Fashion Bloggers strikes back at Vogue’s harsh criticism

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On the left: gettyimages On the right: weworewhat.com

Vogue.com’s editors Sally Singer, Sarah Mower, Nicole Phelps, and Alessandra Codinha shared their opinions of Milan Fashion Week and along the topics decided to criticize bloggers and influencers present.

Vogue Blogger Takedown: It’s certainly true that street style has become less about having genuine style and more about piling on the most eye-catching, in-season pieces (some of which is paid product placement from brands, something akin to editors including clothing and accessories in magazine shoots to please their advertisers). We are all guilty of mocking the “season pushers,” the women wearing fur in September and sandals in February to show off their newest goods; that is still very ridiculous, and editors are just as guilty of this practice. But bloggers, the “death of style”? – Fashionista

Sarah Mower, Vogue.com’s chief critic, chimed in, calling bloggers who participate in street-style photography “pathetic,” adding:

You watch how many times the desperate troll up and down outside shows, in traffic, risking accidents even, in hopes of being snapped.

photo: weworewhat.com

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Danielle, Weworewhat: “If women can’t even support each other in a female-centric industry, then we really are screwed”

Shea Marie, Peaceloveshea: “I would think an institution such as Vogue would respect young entrepreneurs instead of belittling them. How many of your covers are paid for “head to toe looks” by brands? What about the daily “street style” on your website homepage. Why? Because guess what? That’s what get the clicks.”

Aimee, Songofstyle“Bloggers can be easy targets because we’re the face of our own brands and have an institution to hide behind. It is because as individuals, we have managed to compete with a global institution like yours that this is suddenly a problem?”

Carolineevreeland: “If certain people on your team hate bloggers & influencers so much, I’m just curious why you put them on your international covers to increase sales”

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As bloggers ourselves we can’t help but be taken aback by the condescending and negative tone of these editors. The bloggers, influencers and creators roaming the streets are so much more than the “stripper” label they’re given. To have other editors of a respective magazine openly bash the hard work bloggers do is sad. Borrowing clothes for styling, fashion week and editorials is nothing new in the industry – it couldn’t be more common. Street-style and social media is what drives fashion and connecting people. As fashion enthusiasts – seeing our favorite bloggers report directly from the fashion week is a privilege and a new interpretation of style.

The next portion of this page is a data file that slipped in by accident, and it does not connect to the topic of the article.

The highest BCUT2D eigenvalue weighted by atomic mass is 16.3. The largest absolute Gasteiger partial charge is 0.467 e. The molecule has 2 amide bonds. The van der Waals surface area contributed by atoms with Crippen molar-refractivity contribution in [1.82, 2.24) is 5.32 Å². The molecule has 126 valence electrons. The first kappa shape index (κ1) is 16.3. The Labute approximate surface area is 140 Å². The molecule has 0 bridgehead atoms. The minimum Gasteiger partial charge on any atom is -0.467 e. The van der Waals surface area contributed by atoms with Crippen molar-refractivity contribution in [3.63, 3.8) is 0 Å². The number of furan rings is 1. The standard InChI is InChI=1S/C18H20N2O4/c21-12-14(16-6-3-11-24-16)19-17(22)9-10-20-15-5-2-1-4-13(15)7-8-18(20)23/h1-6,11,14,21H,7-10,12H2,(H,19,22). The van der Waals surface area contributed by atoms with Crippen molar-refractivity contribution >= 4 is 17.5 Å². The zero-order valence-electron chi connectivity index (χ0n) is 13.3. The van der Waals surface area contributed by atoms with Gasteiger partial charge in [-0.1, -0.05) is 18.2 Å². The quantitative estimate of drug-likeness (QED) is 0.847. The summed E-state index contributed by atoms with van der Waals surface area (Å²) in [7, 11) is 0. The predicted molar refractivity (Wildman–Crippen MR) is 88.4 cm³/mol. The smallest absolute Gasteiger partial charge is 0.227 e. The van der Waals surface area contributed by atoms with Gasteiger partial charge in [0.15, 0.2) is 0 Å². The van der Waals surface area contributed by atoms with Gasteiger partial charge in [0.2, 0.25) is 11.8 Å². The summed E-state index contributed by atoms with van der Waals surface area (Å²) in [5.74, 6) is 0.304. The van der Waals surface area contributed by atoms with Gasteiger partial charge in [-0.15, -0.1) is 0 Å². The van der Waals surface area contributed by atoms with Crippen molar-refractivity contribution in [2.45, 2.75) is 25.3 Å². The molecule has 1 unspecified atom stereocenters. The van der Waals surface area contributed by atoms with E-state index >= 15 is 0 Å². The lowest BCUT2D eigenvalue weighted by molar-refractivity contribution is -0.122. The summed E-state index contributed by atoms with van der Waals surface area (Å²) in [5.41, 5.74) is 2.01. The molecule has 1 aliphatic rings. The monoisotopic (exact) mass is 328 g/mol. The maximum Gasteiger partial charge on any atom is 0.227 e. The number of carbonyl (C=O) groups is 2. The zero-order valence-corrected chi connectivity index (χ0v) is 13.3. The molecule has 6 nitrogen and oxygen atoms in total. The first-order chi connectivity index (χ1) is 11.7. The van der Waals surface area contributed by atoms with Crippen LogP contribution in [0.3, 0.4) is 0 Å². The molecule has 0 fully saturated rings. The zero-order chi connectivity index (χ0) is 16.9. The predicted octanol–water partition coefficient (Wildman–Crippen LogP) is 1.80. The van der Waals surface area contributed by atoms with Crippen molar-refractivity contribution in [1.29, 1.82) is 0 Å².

Sally Singer, Vogue’s creative digital director:

Find another business.

That comment says more about the editors than it does about the fashion bloggers. Placing the blame on bloggers on how the direction of the fashion industry is heading towards is unfair. Bloggers help make the fashion industry more human, real and reachable – not an industry an exclusive clique can participate in. We are part of the fashion ecosystem and even when considered more “commercialized” than high-end it’s still helping it move forward.

Danielle, Weworewhat: “I’ve always felt the word “blogger” is a reductive and non-descriptive of what I and many others like myself do. I am an entrepreneur, an influencer and a business woman. And yes, I have a blog too.”

Aimee, Songofstyle: “We had to pave our own way for the opportunities to do something we love and inspire people along the way. Some would say that we even created a new category of businesses.”

Shea Marie, Peaceloveshea: “I build and design my own successful line, style and creative consult for brands. I take pride in giving hope to young women around that world that they too can build something from nothing. I think I speak for “us” all when I say that if you weren’t threatened you wouldn’t care at all”

photo: walkingcanuck.com

The fashion industry should be about bringing likeminded together, lift up one another and cheer on each others success. Candid That want to celebrate everyone out there who are breaking barriers and do their own thing as this generation’s greatest entrepreneurs. Having the courage to put yourself out there is the type of inspiration women need.

What is your opinion on Vogue’s editors encounter with bloggers during Milan Fashion Week 17?

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